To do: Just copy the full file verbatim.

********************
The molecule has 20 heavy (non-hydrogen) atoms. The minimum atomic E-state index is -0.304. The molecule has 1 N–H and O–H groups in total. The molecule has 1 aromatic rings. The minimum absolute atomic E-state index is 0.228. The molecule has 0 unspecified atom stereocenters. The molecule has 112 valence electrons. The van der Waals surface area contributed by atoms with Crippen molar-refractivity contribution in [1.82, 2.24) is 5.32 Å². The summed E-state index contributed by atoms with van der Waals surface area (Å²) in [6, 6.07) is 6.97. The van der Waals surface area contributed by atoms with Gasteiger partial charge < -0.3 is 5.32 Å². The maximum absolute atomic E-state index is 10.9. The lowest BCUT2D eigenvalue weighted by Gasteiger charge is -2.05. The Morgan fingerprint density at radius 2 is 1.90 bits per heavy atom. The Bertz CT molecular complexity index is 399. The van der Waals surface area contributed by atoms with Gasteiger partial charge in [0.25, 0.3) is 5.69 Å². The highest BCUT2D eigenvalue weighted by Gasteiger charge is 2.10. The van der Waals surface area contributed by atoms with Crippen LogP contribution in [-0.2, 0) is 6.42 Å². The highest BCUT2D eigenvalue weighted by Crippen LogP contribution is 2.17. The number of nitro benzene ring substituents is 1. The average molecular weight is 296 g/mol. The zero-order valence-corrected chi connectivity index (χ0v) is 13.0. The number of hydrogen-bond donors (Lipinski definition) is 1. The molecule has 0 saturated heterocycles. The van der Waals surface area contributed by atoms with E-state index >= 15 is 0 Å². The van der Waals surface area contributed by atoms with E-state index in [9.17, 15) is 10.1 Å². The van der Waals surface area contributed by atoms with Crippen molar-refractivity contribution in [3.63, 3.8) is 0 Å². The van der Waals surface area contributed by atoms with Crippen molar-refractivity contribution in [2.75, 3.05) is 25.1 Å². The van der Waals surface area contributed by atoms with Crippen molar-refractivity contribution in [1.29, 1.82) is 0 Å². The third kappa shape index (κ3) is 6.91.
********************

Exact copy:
The molecule has 20 heavy (non-hydrogen) atoms. The minimum atomic E-state index is -0.304. The molecule has 1 N–H and O–H groups in total. The molecule has 1 aromatic rings. The minimum absolute atomic E-state index is 0.228. The molecule has 0 unspecified atom stereocenters. The molecule has 112 valence electrons. The van der Waals surface area contributed by atoms with Crippen molar-refractivity contribution in [1.82, 2.24) is 5.32 Å². The summed E-state index contributed by atoms with van der Waals surface area (Å²) in [6, 6.07) is 6.97. The van der Waals surface area contributed by atoms with Gasteiger partial charge < -0.3 is 5.32 Å². The maximum absolute atomic E-state index is 10.9. The lowest BCUT2D eigenvalue weighted by Gasteiger charge is -2.05. The Morgan fingerprint density at radius 2 is 1.90 bits per heavy atom. The Bertz CT molecular complexity index is 399. The van der Waals surface area contributed by atoms with Gasteiger partial charge in [0.25, 0.3) is 5.69 Å². The highest BCUT2D eigenvalue weighted by Gasteiger charge is 2.10. The van der Waals surface area contributed by atoms with Crippen LogP contribution in [-0.2, 0) is 6.42 Å². The highest BCUT2D eigenvalue weighted by Crippen LogP contribution is 2.17. The number of nitro benzene ring substituents is 1. The average molecular weight is 296 g/mol. The zero-order valence-corrected chi connectivity index (χ0v) is 13.0. The number of hydrogen-bond donors (Lipinski definition) is 1. The molecule has 0 saturated heterocycles. The van der Waals surface area contributed by atoms with E-state index >= 15 is 0 Å². The van der Waals surface area contributed by atoms with E-state index in [9.17, 15) is 10.1 Å². The van der Waals surface area contributed by atoms with Crippen molar-refractivity contribution in [3.63, 3.8) is 0 Å². The van der Waals surface area contributed by atoms with Crippen molar-refractivity contribution in [2.75, 3.05) is 25.1 Å². The van der Waals surface area contributed by atoms with Crippen molar-refractivity contribution in [1.29, 1.82) is 0 Å². The third kappa shape index (κ3) is 6.91.